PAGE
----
3 min read


Why Do Beagles Escape



3 min read


Why Do Beagles Escape




Beagles have long been in the media spotlight. From Snoopy to Shiloh, those long-eared, adorable, yodeling escape artists are as smart and savvy as they are adorable. As a member of the hound family among other skilled sniffers like the Bloodhound and Basset Hound, Beagles were bred as hunting dogs, and they are darn good at following their adorable long snouts. Pint-sized masters of merry mischief, Beagles are often found wandering their way into trouble and out of their yards. Why—and how—do Beagles escape? What can you do to prevent or deter your dog’s penchant for persistent curiosity and wandering? 

The Root of the Behavior

There are many reasons why dogs break out of their backyard captivity. Some breeds, like the Beagle, are more prone to follow their nose. A stray animal, neighbor’s dog, or an intriguing scent may be all it takes to lure the dog away in pursuit of something alluring and mysterious. Some breeds are more prone to separation anxiety and may result to escape attempts in order to be with their people (or really, any people). And some breeds with higher energy require more exercise to keep happy. A dog left in a small yard may be more likely to escape in order to go for a run. Dogs bred for tracking and hunting, such as Beagles, Basset Hounds, Bloodhounds, German Shepherds, Pointers, Labs, and several others have the best noses around. It is believed that their supreme sense of smell has at least some correlation to their long noses, where their abundance of olfactory receptor cells comes in handy. 

Beagles and similar breeds may have as many as two to three million scent receptors. Humans, in comparison, have around five million. What all that adds up to is a dog who is smart, curious, and a powerful tracker. It’s not unheard of for a Beagle to wander miles from home in pursuit of a particular scent. Beagles have been useful not only for hunters for many years, but are also commonly employed as inspectors in airports and other governmental capacities. Experienced Beagle scent investigators have as high as a 90 percent success detecting contraband and can recognize up to 50 different scents. In addition to their powerful noses, Beagles can also escape out of fear or anxiety, and also boredom. High energy dogs require more exercise to stay satisfied. And if your dog is left outside for long periods of time, anxiety or boredom may drive them to attempt to break out and wander.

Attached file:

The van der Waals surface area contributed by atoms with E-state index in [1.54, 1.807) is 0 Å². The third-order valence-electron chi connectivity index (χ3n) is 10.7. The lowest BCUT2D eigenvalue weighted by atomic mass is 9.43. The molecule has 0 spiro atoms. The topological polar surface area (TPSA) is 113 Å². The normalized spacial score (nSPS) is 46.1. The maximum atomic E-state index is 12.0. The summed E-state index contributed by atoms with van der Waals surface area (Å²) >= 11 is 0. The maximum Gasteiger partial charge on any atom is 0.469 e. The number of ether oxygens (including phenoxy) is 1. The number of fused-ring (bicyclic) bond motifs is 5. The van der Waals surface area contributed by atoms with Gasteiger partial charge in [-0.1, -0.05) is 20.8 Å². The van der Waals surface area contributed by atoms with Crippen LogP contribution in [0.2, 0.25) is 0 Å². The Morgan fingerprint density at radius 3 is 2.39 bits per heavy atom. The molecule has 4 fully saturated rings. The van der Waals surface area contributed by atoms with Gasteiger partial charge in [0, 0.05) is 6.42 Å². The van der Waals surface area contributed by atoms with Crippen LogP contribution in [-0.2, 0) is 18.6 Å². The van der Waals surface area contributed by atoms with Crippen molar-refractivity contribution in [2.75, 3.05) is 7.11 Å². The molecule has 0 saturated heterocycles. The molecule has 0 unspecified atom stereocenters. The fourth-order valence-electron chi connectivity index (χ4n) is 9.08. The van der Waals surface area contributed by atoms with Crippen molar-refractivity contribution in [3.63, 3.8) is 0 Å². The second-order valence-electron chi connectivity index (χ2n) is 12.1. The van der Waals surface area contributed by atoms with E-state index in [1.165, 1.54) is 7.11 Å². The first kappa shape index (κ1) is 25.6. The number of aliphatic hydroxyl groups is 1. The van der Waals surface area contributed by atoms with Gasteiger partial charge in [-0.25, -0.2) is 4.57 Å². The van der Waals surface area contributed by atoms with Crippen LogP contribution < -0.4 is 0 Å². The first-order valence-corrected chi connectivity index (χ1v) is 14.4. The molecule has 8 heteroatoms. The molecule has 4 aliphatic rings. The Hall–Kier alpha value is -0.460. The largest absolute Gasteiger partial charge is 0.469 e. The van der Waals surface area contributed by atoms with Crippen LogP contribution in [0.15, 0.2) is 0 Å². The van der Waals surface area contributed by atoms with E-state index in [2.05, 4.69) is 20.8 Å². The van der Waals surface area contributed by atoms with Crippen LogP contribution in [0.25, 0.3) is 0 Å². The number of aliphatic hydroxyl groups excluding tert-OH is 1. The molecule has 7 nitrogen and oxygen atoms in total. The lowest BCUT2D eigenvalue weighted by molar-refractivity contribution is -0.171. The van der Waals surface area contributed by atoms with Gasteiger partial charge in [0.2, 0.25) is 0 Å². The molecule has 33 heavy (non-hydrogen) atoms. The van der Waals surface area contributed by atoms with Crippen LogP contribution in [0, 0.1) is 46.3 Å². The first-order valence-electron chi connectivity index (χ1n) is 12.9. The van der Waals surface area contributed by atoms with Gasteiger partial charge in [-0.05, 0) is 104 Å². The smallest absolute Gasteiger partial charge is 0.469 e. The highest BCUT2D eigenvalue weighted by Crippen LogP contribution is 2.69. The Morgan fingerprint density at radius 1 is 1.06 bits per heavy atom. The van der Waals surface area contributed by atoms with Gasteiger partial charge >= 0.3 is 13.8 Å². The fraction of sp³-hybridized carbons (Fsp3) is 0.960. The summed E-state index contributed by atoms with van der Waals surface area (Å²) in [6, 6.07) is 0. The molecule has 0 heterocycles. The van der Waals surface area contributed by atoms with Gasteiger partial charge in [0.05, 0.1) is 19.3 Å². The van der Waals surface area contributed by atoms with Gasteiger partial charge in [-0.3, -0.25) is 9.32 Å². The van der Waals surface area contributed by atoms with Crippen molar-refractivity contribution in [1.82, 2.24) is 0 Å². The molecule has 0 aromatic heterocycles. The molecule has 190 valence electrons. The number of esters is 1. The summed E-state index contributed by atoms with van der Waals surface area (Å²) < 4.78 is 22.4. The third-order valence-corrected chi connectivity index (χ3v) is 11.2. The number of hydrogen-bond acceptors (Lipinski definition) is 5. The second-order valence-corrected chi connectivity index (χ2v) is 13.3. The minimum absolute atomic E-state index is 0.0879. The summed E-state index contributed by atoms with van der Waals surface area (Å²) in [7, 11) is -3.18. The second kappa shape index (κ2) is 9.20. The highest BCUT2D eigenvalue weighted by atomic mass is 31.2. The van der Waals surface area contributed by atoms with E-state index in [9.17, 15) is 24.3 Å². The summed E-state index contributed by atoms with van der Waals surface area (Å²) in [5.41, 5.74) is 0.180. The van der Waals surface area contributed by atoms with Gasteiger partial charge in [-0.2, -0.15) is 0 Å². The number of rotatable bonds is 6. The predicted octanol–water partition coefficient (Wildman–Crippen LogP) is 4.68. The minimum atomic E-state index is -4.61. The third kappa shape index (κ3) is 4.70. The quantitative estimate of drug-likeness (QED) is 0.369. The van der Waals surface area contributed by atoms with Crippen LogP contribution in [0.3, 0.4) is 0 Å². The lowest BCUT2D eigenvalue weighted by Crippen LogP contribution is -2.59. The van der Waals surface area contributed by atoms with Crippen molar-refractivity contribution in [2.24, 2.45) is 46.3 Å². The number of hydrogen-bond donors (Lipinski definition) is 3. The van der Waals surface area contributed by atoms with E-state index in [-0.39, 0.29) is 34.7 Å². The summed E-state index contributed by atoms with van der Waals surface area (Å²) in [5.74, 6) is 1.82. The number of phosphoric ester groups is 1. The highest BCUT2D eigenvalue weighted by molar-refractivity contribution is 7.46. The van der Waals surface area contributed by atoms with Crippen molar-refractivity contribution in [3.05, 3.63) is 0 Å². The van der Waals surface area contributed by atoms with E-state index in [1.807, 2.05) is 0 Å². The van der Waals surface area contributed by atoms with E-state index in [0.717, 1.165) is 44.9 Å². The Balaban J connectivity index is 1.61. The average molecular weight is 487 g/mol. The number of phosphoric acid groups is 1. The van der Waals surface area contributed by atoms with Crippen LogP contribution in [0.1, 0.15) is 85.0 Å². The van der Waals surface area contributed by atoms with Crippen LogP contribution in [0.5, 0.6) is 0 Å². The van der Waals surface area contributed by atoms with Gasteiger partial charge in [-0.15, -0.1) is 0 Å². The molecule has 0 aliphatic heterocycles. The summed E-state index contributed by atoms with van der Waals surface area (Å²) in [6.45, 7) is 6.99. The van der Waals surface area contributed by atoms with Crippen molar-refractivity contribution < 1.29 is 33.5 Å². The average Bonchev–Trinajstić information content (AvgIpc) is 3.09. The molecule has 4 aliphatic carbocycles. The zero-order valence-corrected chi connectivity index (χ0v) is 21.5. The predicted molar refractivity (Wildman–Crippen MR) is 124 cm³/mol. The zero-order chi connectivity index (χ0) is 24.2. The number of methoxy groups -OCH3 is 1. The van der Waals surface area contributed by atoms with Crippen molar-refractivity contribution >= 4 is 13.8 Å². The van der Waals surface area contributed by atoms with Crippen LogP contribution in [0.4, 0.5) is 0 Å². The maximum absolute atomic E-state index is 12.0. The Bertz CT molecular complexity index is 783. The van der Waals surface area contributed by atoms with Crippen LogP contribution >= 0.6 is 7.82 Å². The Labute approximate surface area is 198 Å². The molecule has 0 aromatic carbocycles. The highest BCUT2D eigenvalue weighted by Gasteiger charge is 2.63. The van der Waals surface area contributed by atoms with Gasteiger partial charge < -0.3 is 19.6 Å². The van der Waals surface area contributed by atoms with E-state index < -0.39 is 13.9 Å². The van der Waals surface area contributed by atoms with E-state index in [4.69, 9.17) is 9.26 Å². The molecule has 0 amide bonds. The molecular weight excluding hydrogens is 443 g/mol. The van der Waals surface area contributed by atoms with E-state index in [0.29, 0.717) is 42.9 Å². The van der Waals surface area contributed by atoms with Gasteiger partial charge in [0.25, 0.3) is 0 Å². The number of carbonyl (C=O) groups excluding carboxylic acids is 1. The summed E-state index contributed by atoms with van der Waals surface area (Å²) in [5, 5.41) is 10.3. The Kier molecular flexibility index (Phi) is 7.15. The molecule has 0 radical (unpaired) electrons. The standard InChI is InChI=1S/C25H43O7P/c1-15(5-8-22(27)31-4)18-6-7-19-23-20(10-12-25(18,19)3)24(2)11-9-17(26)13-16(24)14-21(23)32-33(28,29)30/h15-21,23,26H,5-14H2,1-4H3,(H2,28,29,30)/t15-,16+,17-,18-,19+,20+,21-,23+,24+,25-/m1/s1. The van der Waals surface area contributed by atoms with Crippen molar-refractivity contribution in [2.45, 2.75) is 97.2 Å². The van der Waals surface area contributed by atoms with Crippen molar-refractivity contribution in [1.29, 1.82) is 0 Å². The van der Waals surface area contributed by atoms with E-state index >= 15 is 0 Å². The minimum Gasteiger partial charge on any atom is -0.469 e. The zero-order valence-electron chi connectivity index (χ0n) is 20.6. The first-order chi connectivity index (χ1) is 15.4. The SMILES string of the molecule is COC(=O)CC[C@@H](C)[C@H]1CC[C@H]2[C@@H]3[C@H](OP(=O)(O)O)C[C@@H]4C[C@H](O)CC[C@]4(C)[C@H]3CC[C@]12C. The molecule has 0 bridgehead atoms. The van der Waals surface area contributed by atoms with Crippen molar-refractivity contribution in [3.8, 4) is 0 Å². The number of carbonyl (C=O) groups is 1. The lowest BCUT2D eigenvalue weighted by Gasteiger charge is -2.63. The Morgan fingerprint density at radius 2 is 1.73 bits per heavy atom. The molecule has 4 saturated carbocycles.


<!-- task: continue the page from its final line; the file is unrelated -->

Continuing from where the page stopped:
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Encouraging the Behavior

No one wants to have to search for a missing dog. With the prevalence and ease of access to microchips, lost dogs are becoming easier to return home, since the owner’s information is readily available at any vet office and most animal shelters. But that doesn’t mean that you should or want to let your dog roam free. In addition to dogs getting into things or places they shouldn’t be, not everyone appreciates strange dogs in their yard, and accidents happen. From aggressive dogs to unwary vehicles, your wanderer may come to harm. So how can you discourage or prevent your Houdini from breaking loose? 

Always start by taking precautions. Ensuring your yard is fully fenced is a great way to keep your dog safe. But even the best fences aren’t completely escape-proof. Beagles and other nosy breeds may dig, climb, or jump free of your fenced yard. A kennel or an enclosed dog run is also a good idea, but also not fool-proof. The best prevention is to keep an eye on your dog and don’t leave them alone in the yard for long. Keeping your dog entertained and exercised will also deter bouts of wanderlust. Additionally, making sure your dog is an expert at the “sit,” “stay,” and “come” commands is vital. And always keep your dog on a leash when you’re out and about. 

Other Solutions and Considerations

There are multiple solutions available for escape-prone dogs. From enclosed kennels or “invisible” fencing, you should be able to find a solution that works. If your dog jumps over the fence, raise the height of your fencing. For diggers, burying chicken wire beneath the fence line is a great deterrent. If you live on property without any enclosed areas (and don’t plan on fencing them) reconsider adopting scent hounds. You can’t expect a nose-driven dog to ignore their instinct, no matter how well-trained they are. Instinct may override any training they’ve picked up, and it’s not fair to get mad at your dog for being a dog. That said, additional training is never a bad idea.


Beagles are smart, adorable, and great family dogs. But if you have or plan to have one, be prepared to take plenty of precautions to prevent your persistent pup from escaping. Keeping them exercised and entertained will go a long way to keep them happy and safe while you’re gone. And giving them safe, controlled opportunities to exercise their sniffing powers will help keep them home, too.

By a Border Collie lover Charlotte Perez

Published: 03/29/2018, edited: 01/30/2020

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